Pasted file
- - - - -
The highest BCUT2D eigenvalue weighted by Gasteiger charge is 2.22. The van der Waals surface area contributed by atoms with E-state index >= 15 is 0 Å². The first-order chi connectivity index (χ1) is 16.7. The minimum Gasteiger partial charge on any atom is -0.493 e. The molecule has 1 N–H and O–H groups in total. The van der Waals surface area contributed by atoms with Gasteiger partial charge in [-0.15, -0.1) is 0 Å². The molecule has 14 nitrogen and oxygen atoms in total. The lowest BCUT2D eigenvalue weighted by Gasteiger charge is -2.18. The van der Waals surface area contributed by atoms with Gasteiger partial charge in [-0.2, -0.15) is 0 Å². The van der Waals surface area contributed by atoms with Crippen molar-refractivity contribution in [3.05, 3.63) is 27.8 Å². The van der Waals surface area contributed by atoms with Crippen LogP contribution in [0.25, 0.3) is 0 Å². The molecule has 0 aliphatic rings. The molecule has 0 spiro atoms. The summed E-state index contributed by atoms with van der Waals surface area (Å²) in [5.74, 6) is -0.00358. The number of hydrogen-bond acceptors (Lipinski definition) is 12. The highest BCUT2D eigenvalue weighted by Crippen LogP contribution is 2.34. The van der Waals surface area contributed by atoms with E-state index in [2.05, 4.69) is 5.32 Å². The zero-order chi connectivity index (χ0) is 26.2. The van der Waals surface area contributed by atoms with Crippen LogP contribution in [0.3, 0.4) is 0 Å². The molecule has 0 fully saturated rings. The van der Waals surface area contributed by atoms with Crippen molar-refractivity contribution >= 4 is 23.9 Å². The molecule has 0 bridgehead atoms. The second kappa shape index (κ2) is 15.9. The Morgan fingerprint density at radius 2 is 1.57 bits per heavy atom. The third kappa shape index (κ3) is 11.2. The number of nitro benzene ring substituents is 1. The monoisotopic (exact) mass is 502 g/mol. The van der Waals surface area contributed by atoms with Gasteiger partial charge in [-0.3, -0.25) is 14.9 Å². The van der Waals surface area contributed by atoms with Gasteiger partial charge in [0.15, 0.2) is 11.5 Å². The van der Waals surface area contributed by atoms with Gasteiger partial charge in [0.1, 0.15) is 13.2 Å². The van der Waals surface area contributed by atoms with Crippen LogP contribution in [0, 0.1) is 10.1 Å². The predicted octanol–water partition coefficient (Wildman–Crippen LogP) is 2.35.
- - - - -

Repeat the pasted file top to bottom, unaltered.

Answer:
The highest BCUT2D eigenvalue weighted by Gasteiger charge is 2.22. The van der Waals surface area contributed by atoms with E-state index >= 15 is 0 Å². The first-order chi connectivity index (χ1) is 16.7. The minimum Gasteiger partial charge on any atom is -0.493 e. The molecule has 1 N–H and O–H groups in total. The van der Waals surface area contributed by atoms with Gasteiger partial charge in [-0.15, -0.1) is 0 Å². The molecule has 14 nitrogen and oxygen atoms in total. The lowest BCUT2D eigenvalue weighted by Gasteiger charge is -2.18. The van der Waals surface area contributed by atoms with Gasteiger partial charge in [-0.2, -0.15) is 0 Å². The van der Waals surface area contributed by atoms with Crippen molar-refractivity contribution in [3.05, 3.63) is 27.8 Å². The van der Waals surface area contributed by atoms with Crippen LogP contribution in [0.25, 0.3) is 0 Å². The molecule has 0 aliphatic rings. The molecule has 0 spiro atoms. The summed E-state index contributed by atoms with van der Waals surface area (Å²) in [5.74, 6) is -0.00358. The number of hydrogen-bond acceptors (Lipinski definition) is 12. The highest BCUT2D eigenvalue weighted by Crippen LogP contribution is 2.34. The van der Waals surface area contributed by atoms with E-state index in [2.05, 4.69) is 5.32 Å². The zero-order chi connectivity index (χ0) is 26.2. The van der Waals surface area contributed by atoms with Crippen LogP contribution in [0.3, 0.4) is 0 Å². The molecule has 0 fully saturated rings. The van der Waals surface area contributed by atoms with Crippen molar-refractivity contribution >= 4 is 23.9 Å². The molecule has 0 bridgehead atoms. The second kappa shape index (κ2) is 15.9. The Morgan fingerprint density at radius 2 is 1.57 bits per heavy atom. The third kappa shape index (κ3) is 11.2. The number of nitro benzene ring substituents is 1. The monoisotopic (exact) mass is 502 g/mol. The van der Waals surface area contributed by atoms with Gasteiger partial charge in [-0.3, -0.25) is 14.9 Å². The van der Waals surface area contributed by atoms with Gasteiger partial charge in [0.15, 0.2) is 11.5 Å². The van der Waals surface area contributed by atoms with Gasteiger partial charge in [0.1, 0.15) is 13.2 Å². The van der Waals surface area contributed by atoms with Crippen LogP contribution in [0, 0.1) is 10.1 Å². The predicted octanol–water partition coefficient (Wildman–Crippen LogP) is 2.35.